Nonprofit Growth Strategies: Why Research is Key
Chris Masalsky is the Associate Director for Development at Big Brothers Big Sisters of Massachusetts Bay. He shares his thoughts aboutPresident Obama’s “My Brother’s Keeper” Campaign and explains why measuring results for a nonprofit growth is essential.
I rarely watch the Sunday morning political shows, but a few weekends ago I was drawn into “ABC This Week.” The show highlighted President Obama’s announcement of the “My Brother’s Keeper” initiative, to provide ladders of opportunity for young boys and men of color.
During the panel discussion, commentatorHeather MacDonald took the position that programs addressing the needs of at-risk youth America ignore the problem of family instability, and that the theme of the initiative should not be “how do we help these children” but “how do we rebuild these families.” Mac Donald also recited several statistics (most of which appeared in an op-ed piece she wrote in 2012), including the finding that in 2009, 73% of black children were born to unwed mothers.
Mac Donald also stated that “we have been doing programs … with passion and concern for three decades, and they haven’t made much difference.” It’s this type of reasoning that drives home the importance of outcome measures for programs serving at-risk youth. Because while I would love to violently disagree with her, there’s not much hard evidence suggesting she’s incorrect. We all believe in our hearts that social problems in America would be far more acute if not for the programs Mac Donald disdains, but how do we prove that we have, indeed, made a measurable, positive difference?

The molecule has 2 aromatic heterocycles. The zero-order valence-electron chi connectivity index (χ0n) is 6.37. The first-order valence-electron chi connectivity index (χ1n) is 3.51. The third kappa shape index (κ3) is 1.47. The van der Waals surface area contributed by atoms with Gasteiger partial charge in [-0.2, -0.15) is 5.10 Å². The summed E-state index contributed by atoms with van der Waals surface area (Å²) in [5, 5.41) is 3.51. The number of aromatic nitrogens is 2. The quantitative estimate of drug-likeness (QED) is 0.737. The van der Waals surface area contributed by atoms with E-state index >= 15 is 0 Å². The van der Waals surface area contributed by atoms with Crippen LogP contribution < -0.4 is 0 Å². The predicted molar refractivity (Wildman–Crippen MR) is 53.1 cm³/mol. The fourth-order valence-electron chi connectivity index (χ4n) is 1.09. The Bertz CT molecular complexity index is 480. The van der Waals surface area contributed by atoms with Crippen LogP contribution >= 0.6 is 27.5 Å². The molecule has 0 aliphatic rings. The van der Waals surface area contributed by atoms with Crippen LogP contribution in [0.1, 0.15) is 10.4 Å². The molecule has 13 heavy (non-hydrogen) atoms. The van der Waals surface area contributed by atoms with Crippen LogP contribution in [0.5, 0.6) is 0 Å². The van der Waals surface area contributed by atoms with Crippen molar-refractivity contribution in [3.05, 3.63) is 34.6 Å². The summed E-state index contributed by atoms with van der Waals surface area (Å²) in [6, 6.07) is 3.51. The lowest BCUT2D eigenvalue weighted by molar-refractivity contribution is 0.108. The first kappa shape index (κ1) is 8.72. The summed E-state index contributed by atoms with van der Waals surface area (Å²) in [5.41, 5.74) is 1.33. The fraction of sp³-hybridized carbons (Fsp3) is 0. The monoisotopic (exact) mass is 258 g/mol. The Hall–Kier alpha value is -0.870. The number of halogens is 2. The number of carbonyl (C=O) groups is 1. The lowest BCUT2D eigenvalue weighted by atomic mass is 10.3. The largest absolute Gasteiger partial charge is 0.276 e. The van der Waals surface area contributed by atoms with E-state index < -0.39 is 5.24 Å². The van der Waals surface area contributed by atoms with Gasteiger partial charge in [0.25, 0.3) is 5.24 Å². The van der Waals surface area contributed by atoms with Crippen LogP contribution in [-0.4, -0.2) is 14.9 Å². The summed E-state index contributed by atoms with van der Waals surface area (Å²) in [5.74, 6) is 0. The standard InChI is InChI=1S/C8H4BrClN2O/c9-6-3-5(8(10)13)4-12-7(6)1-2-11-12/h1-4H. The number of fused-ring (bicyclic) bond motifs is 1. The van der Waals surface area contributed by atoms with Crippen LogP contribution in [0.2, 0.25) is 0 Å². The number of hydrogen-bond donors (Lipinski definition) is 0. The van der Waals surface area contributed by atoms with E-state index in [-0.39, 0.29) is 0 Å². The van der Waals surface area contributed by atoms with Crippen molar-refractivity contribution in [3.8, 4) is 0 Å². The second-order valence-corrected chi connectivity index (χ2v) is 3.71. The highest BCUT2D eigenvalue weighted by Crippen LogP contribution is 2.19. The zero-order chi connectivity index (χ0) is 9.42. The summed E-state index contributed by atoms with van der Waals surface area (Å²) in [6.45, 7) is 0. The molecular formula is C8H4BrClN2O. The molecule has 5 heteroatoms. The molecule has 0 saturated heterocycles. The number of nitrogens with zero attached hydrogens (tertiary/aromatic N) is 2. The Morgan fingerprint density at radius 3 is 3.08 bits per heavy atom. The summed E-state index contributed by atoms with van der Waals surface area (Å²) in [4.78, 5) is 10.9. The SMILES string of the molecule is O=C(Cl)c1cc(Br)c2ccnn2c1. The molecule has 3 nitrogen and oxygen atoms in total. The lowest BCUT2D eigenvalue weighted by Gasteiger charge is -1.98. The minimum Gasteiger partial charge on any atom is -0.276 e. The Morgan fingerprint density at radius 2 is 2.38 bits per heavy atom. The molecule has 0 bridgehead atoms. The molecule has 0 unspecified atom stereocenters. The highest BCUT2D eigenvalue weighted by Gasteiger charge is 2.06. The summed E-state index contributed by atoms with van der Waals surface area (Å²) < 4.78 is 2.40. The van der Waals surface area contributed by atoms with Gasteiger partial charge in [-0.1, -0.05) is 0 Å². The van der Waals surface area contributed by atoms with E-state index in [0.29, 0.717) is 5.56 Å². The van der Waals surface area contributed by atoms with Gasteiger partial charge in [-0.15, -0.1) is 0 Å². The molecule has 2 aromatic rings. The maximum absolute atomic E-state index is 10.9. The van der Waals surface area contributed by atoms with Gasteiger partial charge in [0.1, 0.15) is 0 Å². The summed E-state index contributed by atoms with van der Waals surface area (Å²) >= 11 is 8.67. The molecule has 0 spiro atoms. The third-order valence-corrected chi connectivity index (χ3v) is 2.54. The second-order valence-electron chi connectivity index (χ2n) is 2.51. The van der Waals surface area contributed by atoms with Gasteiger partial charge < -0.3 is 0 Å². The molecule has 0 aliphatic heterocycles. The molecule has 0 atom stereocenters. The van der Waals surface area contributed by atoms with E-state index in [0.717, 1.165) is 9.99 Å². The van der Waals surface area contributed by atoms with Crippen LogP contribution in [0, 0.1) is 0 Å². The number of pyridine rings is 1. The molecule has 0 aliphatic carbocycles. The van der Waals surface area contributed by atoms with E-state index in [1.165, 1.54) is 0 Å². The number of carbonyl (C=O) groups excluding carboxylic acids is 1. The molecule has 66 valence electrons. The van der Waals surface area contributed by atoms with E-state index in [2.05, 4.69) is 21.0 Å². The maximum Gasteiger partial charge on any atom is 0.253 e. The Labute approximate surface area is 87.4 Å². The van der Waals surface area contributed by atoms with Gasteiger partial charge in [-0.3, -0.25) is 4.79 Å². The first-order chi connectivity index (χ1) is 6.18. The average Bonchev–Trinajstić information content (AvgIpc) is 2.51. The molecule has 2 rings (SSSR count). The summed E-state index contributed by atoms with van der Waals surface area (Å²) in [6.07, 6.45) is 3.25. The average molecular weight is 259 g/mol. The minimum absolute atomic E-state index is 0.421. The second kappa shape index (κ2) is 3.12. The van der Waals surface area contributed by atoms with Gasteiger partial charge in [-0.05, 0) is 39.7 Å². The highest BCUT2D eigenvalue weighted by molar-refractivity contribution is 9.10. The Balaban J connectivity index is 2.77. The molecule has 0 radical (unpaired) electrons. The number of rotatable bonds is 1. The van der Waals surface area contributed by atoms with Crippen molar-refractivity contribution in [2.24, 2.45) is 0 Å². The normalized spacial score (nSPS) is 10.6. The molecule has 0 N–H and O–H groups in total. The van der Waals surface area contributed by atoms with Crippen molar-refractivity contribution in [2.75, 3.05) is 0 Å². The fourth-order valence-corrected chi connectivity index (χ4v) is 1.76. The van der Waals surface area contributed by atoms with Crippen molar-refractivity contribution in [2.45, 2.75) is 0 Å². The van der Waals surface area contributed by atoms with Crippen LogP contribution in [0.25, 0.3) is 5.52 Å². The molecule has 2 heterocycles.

Great social programs – particularly mentoring programs, like Big Brothers Big Sisters– need to not only do great work, we need collect evidence that our work produces results and take accountability for outcomes. Right now, we can tell you how many kids we serve, and how long we serve them for; we can also recount many, many stories of the tremendous impact that mentoring had on individual children’s lives. And we can see changes in these children that intuitively tell us we’re doing the right thing. But how many of these kids…
- Graduated high school and went on to college?
- Avoided incarceration?
- Achieved economic self-sufficiency?
We can’t say for sure. And we certainly can’t answer the question that Mac Donald would surely ask us: “do the boys you serve grow into men who stay involved in the lives of their own children?”
Another panelist, Van Jones, made the point that while “dads have to do more, when there’s this many kids in trouble, we all have to do more.” I absolutely agree, and in the case of Big Brothers Big Sisters, this means more data collection, more measurement, more connections to long-term outcomes. When we can definitively prove the impact of mentoring , we can eliminate debate over how to direct our nation’s resources and focus these efforts on implementing effective programs.